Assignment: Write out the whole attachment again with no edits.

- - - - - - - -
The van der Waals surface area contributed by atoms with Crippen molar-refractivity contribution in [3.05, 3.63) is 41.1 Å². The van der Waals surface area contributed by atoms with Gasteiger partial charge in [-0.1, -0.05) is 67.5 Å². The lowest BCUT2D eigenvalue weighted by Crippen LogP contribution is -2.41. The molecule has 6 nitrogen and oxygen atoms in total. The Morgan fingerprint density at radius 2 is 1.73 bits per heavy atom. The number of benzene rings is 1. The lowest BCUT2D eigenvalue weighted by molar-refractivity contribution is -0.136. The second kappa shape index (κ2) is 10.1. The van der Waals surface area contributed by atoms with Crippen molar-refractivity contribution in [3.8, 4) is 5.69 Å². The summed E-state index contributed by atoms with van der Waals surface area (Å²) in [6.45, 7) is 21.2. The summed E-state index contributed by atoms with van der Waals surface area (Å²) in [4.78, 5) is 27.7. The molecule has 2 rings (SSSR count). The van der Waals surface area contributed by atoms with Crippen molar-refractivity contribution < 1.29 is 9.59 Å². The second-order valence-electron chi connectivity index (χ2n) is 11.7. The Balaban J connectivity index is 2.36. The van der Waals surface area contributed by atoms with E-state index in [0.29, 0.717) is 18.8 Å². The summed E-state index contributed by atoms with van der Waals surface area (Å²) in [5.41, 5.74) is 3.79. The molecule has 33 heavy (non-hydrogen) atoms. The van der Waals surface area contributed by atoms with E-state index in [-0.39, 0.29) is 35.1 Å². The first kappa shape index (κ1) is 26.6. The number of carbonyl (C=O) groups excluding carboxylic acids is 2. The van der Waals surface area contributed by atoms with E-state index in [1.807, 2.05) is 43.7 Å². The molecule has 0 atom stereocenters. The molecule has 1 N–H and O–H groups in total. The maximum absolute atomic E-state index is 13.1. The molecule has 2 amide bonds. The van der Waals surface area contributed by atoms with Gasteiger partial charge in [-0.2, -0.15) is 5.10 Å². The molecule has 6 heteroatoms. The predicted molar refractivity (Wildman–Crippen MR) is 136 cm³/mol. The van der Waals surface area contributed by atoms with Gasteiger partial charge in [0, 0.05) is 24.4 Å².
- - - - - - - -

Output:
The van der Waals surface area contributed by atoms with Crippen molar-refractivity contribution in [3.05, 3.63) is 41.1 Å². The van der Waals surface area contributed by atoms with Gasteiger partial charge in [-0.1, -0.05) is 67.5 Å². The lowest BCUT2D eigenvalue weighted by Crippen LogP contribution is -2.41. The molecule has 6 nitrogen and oxygen atoms in total. The Morgan fingerprint density at radius 2 is 1.73 bits per heavy atom. The number of benzene rings is 1. The lowest BCUT2D eigenvalue weighted by molar-refractivity contribution is -0.136. The second kappa shape index (κ2) is 10.1. The van der Waals surface area contributed by atoms with Crippen molar-refractivity contribution in [3.8, 4) is 5.69 Å². The summed E-state index contributed by atoms with van der Waals surface area (Å²) in [6.45, 7) is 21.2. The summed E-state index contributed by atoms with van der Waals surface area (Å²) in [4.78, 5) is 27.7. The molecule has 2 rings (SSSR count). The van der Waals surface area contributed by atoms with Crippen molar-refractivity contribution < 1.29 is 9.59 Å². The second-order valence-electron chi connectivity index (χ2n) is 11.7. The Balaban J connectivity index is 2.36. The van der Waals surface area contributed by atoms with E-state index in [0.29, 0.717) is 18.8 Å². The summed E-state index contributed by atoms with van der Waals surface area (Å²) in [5.41, 5.74) is 3.79. The molecule has 33 heavy (non-hydrogen) atoms. The van der Waals surface area contributed by atoms with E-state index in [-0.39, 0.29) is 35.1 Å². The first kappa shape index (κ1) is 26.6. The number of carbonyl (C=O) groups excluding carboxylic acids is 2. The van der Waals surface area contributed by atoms with E-state index in [1.807, 2.05) is 43.7 Å². The molecule has 0 atom stereocenters. The molecule has 1 N–H and O–H groups in total. The maximum absolute atomic E-state index is 13.1. The molecule has 2 amide bonds. The van der Waals surface area contributed by atoms with Gasteiger partial charge in [-0.2, -0.15) is 5.10 Å². The molecule has 6 heteroatoms. The predicted molar refractivity (Wildman–Crippen MR) is 136 cm³/mol. The van der Waals surface area contributed by atoms with Gasteiger partial charge in [0, 0.05) is 24.4 Å².